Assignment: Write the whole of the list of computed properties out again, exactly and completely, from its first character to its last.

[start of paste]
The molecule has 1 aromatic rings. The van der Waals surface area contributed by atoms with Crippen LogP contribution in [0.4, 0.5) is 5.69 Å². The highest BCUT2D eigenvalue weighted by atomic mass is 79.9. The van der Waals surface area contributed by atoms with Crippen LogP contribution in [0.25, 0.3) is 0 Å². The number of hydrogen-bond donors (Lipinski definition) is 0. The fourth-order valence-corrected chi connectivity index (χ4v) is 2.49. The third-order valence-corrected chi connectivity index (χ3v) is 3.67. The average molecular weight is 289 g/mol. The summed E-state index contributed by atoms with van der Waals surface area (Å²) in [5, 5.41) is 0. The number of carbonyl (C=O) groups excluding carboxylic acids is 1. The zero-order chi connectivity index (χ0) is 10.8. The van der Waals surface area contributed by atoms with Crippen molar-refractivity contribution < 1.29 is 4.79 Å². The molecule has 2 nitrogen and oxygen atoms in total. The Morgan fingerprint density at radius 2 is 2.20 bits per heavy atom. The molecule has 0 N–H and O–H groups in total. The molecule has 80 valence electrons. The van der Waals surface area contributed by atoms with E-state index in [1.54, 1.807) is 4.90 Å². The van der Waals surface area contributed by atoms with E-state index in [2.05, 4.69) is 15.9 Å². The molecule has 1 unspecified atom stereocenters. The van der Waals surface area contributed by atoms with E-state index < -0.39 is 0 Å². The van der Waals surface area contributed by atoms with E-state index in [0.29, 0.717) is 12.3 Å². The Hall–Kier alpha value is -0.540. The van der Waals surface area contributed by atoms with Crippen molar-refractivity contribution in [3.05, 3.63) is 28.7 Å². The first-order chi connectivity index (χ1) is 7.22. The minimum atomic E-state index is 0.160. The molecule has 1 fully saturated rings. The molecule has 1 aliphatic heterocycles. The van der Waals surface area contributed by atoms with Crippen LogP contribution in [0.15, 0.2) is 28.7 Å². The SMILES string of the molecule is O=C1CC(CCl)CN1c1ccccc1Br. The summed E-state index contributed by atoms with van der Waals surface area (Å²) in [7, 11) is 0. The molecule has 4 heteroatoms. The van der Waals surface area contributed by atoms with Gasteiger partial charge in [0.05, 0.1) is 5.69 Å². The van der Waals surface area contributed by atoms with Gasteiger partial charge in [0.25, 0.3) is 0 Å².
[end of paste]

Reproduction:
The molecule has 1 aromatic rings. The van der Waals surface area contributed by atoms with Crippen LogP contribution in [0.4, 0.5) is 5.69 Å². The highest BCUT2D eigenvalue weighted by atomic mass is 79.9. The van der Waals surface area contributed by atoms with Crippen LogP contribution in [0.25, 0.3) is 0 Å². The number of hydrogen-bond donors (Lipinski definition) is 0. The fourth-order valence-corrected chi connectivity index (χ4v) is 2.49. The third-order valence-corrected chi connectivity index (χ3v) is 3.67. The average molecular weight is 289 g/mol. The summed E-state index contributed by atoms with van der Waals surface area (Å²) in [5, 5.41) is 0. The number of carbonyl (C=O) groups excluding carboxylic acids is 1. The zero-order chi connectivity index (χ0) is 10.8. The van der Waals surface area contributed by atoms with Crippen molar-refractivity contribution < 1.29 is 4.79 Å². The molecule has 2 nitrogen and oxygen atoms in total. The Morgan fingerprint density at radius 2 is 2.20 bits per heavy atom. The molecule has 0 N–H and O–H groups in total. The molecule has 80 valence electrons. The van der Waals surface area contributed by atoms with E-state index in [1.54, 1.807) is 4.90 Å². The van der Waals surface area contributed by atoms with E-state index in [2.05, 4.69) is 15.9 Å². The molecule has 1 unspecified atom stereocenters. The van der Waals surface area contributed by atoms with E-state index < -0.39 is 0 Å². The van der Waals surface area contributed by atoms with E-state index in [0.29, 0.717) is 12.3 Å². The Hall–Kier alpha value is -0.540. The van der Waals surface area contributed by atoms with Crippen molar-refractivity contribution in [3.05, 3.63) is 28.7 Å². The first-order chi connectivity index (χ1) is 7.22. The minimum atomic E-state index is 0.160. The molecule has 1 fully saturated rings. The molecule has 1 aliphatic heterocycles. The van der Waals surface area contributed by atoms with Crippen LogP contribution in [0.15, 0.2) is 28.7 Å². The SMILES string of the molecule is O=C1CC(CCl)CN1c1ccccc1Br. The summed E-state index contributed by atoms with van der Waals surface area (Å²) in [7, 11) is 0. The molecule has 4 heteroatoms. The van der Waals surface area contributed by atoms with Gasteiger partial charge in [0.05, 0.1) is 5.69 Å². The van der Waals surface area contributed by atoms with Gasteiger partial charge in [0.25, 0.3) is 0 Å².